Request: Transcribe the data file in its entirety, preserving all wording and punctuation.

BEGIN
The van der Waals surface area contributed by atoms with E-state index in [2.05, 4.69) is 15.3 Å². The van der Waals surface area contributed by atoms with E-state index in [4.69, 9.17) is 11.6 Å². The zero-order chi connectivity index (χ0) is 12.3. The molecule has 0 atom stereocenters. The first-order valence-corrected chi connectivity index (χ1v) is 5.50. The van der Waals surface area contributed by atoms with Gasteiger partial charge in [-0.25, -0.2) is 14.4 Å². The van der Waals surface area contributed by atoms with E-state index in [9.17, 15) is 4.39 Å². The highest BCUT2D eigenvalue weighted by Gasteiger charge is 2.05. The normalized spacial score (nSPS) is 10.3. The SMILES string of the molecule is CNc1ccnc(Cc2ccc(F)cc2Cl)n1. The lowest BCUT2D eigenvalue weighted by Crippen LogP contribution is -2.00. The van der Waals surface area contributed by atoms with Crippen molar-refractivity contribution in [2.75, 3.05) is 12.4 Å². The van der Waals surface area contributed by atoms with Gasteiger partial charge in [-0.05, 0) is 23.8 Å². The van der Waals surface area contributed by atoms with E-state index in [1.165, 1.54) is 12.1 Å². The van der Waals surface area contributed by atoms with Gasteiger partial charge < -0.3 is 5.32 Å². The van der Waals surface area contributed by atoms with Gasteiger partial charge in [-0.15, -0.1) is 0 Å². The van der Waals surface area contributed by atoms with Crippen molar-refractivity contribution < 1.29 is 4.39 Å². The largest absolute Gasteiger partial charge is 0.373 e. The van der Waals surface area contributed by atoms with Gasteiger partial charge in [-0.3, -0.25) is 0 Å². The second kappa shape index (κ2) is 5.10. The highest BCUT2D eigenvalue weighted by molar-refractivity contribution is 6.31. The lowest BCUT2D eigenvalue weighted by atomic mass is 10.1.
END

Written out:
The van der Waals surface area contributed by atoms with E-state index in [2.05, 4.69) is 15.3 Å². The van der Waals surface area contributed by atoms with E-state index in [4.69, 9.17) is 11.6 Å². The zero-order chi connectivity index (χ0) is 12.3. The molecule has 0 atom stereocenters. The first-order valence-corrected chi connectivity index (χ1v) is 5.50. The van der Waals surface area contributed by atoms with Gasteiger partial charge in [-0.25, -0.2) is 14.4 Å². The van der Waals surface area contributed by atoms with E-state index in [9.17, 15) is 4.39 Å². The highest BCUT2D eigenvalue weighted by Gasteiger charge is 2.05. The normalized spacial score (nSPS) is 10.3. The SMILES string of the molecule is CNc1ccnc(Cc2ccc(F)cc2Cl)n1. The lowest BCUT2D eigenvalue weighted by Crippen LogP contribution is -2.00. The van der Waals surface area contributed by atoms with Crippen molar-refractivity contribution in [2.75, 3.05) is 12.4 Å². The van der Waals surface area contributed by atoms with Gasteiger partial charge in [-0.05, 0) is 23.8 Å². The van der Waals surface area contributed by atoms with E-state index in [1.165, 1.54) is 12.1 Å². The van der Waals surface area contributed by atoms with Gasteiger partial charge < -0.3 is 5.32 Å². The van der Waals surface area contributed by atoms with Gasteiger partial charge in [-0.15, -0.1) is 0 Å². The van der Waals surface area contributed by atoms with Crippen molar-refractivity contribution < 1.29 is 4.39 Å². The largest absolute Gasteiger partial charge is 0.373 e. The van der Waals surface area contributed by atoms with Gasteiger partial charge in [-0.3, -0.25) is 0 Å². The second kappa shape index (κ2) is 5.10. The highest BCUT2D eigenvalue weighted by molar-refractivity contribution is 6.31. The lowest BCUT2D eigenvalue weighted by atomic mass is 10.1.